My new article on Linkedin “Being an Environmentalist Pays Well”
A recently released report by the Intergovernmental Panel for Climate Change (IPCC) states that “Human influence has warmed the climate at a rate that is unprecedented in at least the last 2000 years. … Human-induced climate change,” the report asserts, “is already affecting many weather and climate extremes in every region across the globe. Evidence of observed changes in extremes such as heatwaves, heavy precipitation, droughts, and tropical cyclones, and, in particular, their attribution to human influence, has strengthened since [the last report in 2013].”
This summer, there is not a region in the world that has not suffered because of the changing climate. According to the IPCC scientists, the horrible future they have been predicting is already happening, and from here on, it will be all downhill unless we do as they say.
With all due respect, I think that cutting emissions, switching to renewable energy sources, prohibiting the use of plastic, and all the measures that the distinguished panel is suggesting will not improve our situation one bit. It will only create well-paying jobs for people who make a career out of telling us off. It is not even a matter of the panel’s inability to impose its suggestions on countries. It is that the remedy they are prescribing is the wrong remedy since their diagnosis is wrong from the very beginning.
We can test their suggestions—burn less fossil fuels, produce less plastic and so forth—but by the time we recognize the futility of their ideas, we will be much worse off than we are today, and things are already quite dire. Instead of wasting time, resources, and lives, we should work on the only element that we know is malfunctioning: people, or more precisely, relationships among people. Even if we do not see the connection between the exploitative nature of our relationships, our exploitation of nature, and the growing instability of the climate, it is still worth trying to experiment with connection because 1) it will improve our relationships, which is a definite plus, and 2) we haven’t found another remedy. In fact, we are so uncaring that we cannot bring ourselves to experiment with restraining the use of fossil fuels. Since we insist on over-consumption, environmentalists suggest we use renewable energy sources. But this is completely useless.
Also, we already see that our planet is a single system where everything affects everything else. We also see that everything is balanced in nature and runs in its course, except for us. In other words, we understand that the problem lies only with us. Now we need to understand the depth of the problem—that it isn’t that we are burning the wrong kind of fuel, but that we are injecting our volatile temper into the system that sustains us: Planet Earth.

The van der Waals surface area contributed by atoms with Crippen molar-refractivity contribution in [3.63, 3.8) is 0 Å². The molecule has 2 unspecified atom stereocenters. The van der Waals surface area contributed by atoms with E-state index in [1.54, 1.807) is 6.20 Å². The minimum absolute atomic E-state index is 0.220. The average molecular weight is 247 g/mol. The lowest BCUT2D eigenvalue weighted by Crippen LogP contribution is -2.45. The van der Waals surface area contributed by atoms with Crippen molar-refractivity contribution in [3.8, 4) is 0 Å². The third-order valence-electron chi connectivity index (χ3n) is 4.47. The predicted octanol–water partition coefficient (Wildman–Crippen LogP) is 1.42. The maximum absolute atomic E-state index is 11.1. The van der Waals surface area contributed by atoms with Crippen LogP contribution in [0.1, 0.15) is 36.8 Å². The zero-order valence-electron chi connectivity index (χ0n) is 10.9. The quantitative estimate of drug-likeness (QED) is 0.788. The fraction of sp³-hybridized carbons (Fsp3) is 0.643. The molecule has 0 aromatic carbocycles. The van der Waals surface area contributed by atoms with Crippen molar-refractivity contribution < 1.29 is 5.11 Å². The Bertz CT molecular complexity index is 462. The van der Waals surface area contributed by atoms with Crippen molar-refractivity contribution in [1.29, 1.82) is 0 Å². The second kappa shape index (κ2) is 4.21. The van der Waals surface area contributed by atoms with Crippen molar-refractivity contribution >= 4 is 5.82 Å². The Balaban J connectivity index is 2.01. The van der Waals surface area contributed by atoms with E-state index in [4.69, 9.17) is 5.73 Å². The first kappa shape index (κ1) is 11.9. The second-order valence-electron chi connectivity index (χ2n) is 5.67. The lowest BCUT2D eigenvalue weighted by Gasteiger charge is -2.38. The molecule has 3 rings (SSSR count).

Nothing in nature fights. Animals hunt or struggle over prominence in order to reproduce. But once an animal has eaten and is not in the midst of mating season, it is quiet and peaceful. Conversely, we are ever belligerent, always looking for the next peak to climb, and the next climber to throw off the mountain on our way to the top. Since our species is at the top of the pyramid, our negative mode of thinking spoils all other levels of nature and upsets their balanced and harmonious existence. Succinctly: Every problem—from climate catastrophes through earthquakes, to plagues and wars—stems from the corrupt human nature. Fix humanity, and you have fixed the world.
By fixing, I mean fixing our relationships. If we change our attitudes toward each other from hostile to caring, we will change the whole of society. Instead of wishing to exploit others, we will seek to support them. Instead of wishing for other people’s failure, we will wish for their success, and they for ours.
Because of our positive relation toward each other, we will stop depleting natural resources since that would be unfair to other people and to future generations. Likewise, we will not want to extinguish wildlife, cut down forests, pollute the air, water, and soil because these would be detrimental to others. Soon, we will realize that we want to use only what we really need and dedicate the rest of our time and energy to supporting, encouraging, and nurturing others. In this way, by caring for each other, we will heal society and restore the balance in the climate and the soil.
Admittedly, caring for others does not pay well to those who make “fighting” climate change their career. They will tell us that we should look elsewhere for solutions, and not at our relationships, but they will be wrong and misleading. If we want a good future, we should insist on caring for each other’s future, and then our own will be secured, as well.